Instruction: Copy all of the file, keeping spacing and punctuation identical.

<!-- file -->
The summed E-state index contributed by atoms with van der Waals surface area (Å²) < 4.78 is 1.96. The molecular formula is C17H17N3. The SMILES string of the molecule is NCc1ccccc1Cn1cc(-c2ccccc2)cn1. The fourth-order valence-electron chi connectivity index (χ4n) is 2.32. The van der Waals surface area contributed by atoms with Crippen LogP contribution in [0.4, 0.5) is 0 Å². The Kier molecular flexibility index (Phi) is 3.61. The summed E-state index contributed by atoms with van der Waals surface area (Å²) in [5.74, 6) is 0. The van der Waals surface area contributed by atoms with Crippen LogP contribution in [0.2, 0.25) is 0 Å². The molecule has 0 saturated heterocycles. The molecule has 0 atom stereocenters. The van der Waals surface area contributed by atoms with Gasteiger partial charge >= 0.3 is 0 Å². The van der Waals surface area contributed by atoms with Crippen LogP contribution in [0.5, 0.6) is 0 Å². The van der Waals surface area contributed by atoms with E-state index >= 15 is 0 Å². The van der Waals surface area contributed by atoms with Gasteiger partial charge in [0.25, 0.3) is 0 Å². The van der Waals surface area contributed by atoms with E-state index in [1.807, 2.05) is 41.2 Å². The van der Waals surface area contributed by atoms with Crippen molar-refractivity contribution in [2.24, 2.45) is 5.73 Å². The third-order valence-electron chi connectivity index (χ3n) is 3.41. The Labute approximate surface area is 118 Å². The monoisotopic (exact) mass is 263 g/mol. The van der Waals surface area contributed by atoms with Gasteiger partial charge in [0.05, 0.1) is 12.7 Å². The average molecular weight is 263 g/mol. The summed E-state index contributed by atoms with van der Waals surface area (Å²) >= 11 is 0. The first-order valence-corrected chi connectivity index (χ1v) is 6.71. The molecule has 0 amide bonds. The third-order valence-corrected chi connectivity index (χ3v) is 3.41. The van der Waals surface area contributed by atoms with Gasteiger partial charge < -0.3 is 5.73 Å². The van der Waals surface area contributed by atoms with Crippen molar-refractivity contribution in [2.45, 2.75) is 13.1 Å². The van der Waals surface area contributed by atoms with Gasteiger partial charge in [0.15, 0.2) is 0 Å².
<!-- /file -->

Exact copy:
The summed E-state index contributed by atoms with van der Waals surface area (Å²) < 4.78 is 1.96. The molecular formula is C17H17N3. The SMILES string of the molecule is NCc1ccccc1Cn1cc(-c2ccccc2)cn1. The fourth-order valence-electron chi connectivity index (χ4n) is 2.32. The van der Waals surface area contributed by atoms with Crippen LogP contribution in [0.4, 0.5) is 0 Å². The Kier molecular flexibility index (Phi) is 3.61. The summed E-state index contributed by atoms with van der Waals surface area (Å²) in [5.74, 6) is 0. The van der Waals surface area contributed by atoms with Crippen LogP contribution in [0.2, 0.25) is 0 Å². The molecule has 0 saturated heterocycles. The molecule has 0 atom stereocenters. The van der Waals surface area contributed by atoms with Gasteiger partial charge >= 0.3 is 0 Å². The van der Waals surface area contributed by atoms with Crippen LogP contribution in [0.5, 0.6) is 0 Å². The van der Waals surface area contributed by atoms with E-state index >= 15 is 0 Å². The van der Waals surface area contributed by atoms with Gasteiger partial charge in [0.25, 0.3) is 0 Å². The van der Waals surface area contributed by atoms with E-state index in [1.807, 2.05) is 41.2 Å². The van der Waals surface area contributed by atoms with Crippen molar-refractivity contribution in [2.24, 2.45) is 5.73 Å². The third-order valence-electron chi connectivity index (χ3n) is 3.41. The Labute approximate surface area is 118 Å². The monoisotopic (exact) mass is 263 g/mol. The van der Waals surface area contributed by atoms with Gasteiger partial charge in [0.05, 0.1) is 12.7 Å². The average molecular weight is 263 g/mol. The summed E-state index contributed by atoms with van der Waals surface area (Å²) >= 11 is 0. The first-order valence-corrected chi connectivity index (χ1v) is 6.71. The molecule has 0 amide bonds. The third-order valence-corrected chi connectivity index (χ3v) is 3.41. The van der Waals surface area contributed by atoms with Gasteiger partial charge < -0.3 is 5.73 Å². The van der Waals surface area contributed by atoms with Crippen molar-refractivity contribution in [2.45, 2.75) is 13.1 Å². The van der Waals surface area contributed by atoms with Gasteiger partial charge in [0.15, 0.2) is 0 Å².